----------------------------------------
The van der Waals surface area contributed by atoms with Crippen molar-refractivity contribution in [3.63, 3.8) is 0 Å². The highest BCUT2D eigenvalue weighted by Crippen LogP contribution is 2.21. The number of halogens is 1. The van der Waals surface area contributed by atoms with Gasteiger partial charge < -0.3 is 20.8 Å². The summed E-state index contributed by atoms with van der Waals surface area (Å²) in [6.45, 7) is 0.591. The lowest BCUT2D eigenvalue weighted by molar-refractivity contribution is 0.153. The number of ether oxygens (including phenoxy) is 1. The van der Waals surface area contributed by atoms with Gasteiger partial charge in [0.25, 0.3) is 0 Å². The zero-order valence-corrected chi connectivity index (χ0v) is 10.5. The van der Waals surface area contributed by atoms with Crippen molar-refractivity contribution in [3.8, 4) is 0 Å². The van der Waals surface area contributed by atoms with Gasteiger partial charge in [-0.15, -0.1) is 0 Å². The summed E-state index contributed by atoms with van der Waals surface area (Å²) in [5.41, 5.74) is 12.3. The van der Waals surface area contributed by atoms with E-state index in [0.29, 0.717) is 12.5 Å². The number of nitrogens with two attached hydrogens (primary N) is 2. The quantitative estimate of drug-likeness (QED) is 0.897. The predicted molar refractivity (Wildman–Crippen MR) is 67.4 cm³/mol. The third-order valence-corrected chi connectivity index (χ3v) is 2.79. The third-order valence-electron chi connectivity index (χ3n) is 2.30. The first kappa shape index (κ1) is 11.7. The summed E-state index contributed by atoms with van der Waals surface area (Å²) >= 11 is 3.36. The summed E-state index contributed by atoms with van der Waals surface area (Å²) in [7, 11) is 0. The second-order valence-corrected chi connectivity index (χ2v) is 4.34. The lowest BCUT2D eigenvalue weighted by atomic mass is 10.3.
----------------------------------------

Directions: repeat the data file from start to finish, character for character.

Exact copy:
The van der Waals surface area contributed by atoms with Crippen molar-refractivity contribution in [3.63, 3.8) is 0 Å². The highest BCUT2D eigenvalue weighted by Crippen LogP contribution is 2.21. The number of halogens is 1. The van der Waals surface area contributed by atoms with Gasteiger partial charge < -0.3 is 20.8 Å². The summed E-state index contributed by atoms with van der Waals surface area (Å²) in [6.45, 7) is 0.591. The lowest BCUT2D eigenvalue weighted by molar-refractivity contribution is 0.153. The number of ether oxygens (including phenoxy) is 1. The van der Waals surface area contributed by atoms with Gasteiger partial charge in [0.25, 0.3) is 0 Å². The zero-order valence-corrected chi connectivity index (χ0v) is 10.5. The van der Waals surface area contributed by atoms with Crippen molar-refractivity contribution in [3.8, 4) is 0 Å². The van der Waals surface area contributed by atoms with Gasteiger partial charge in [-0.15, -0.1) is 0 Å². The summed E-state index contributed by atoms with van der Waals surface area (Å²) in [5.41, 5.74) is 12.3. The van der Waals surface area contributed by atoms with E-state index in [0.29, 0.717) is 12.5 Å². The number of nitrogens with two attached hydrogens (primary N) is 2. The quantitative estimate of drug-likeness (QED) is 0.897. The predicted molar refractivity (Wildman–Crippen MR) is 67.4 cm³/mol. The third-order valence-corrected chi connectivity index (χ3v) is 2.79. The third-order valence-electron chi connectivity index (χ3n) is 2.30. The first kappa shape index (κ1) is 11.7. The summed E-state index contributed by atoms with van der Waals surface area (Å²) >= 11 is 3.36. The summed E-state index contributed by atoms with van der Waals surface area (Å²) in [7, 11) is 0. The second-order valence-corrected chi connectivity index (χ2v) is 4.34. The lowest BCUT2D eigenvalue weighted by atomic mass is 10.3.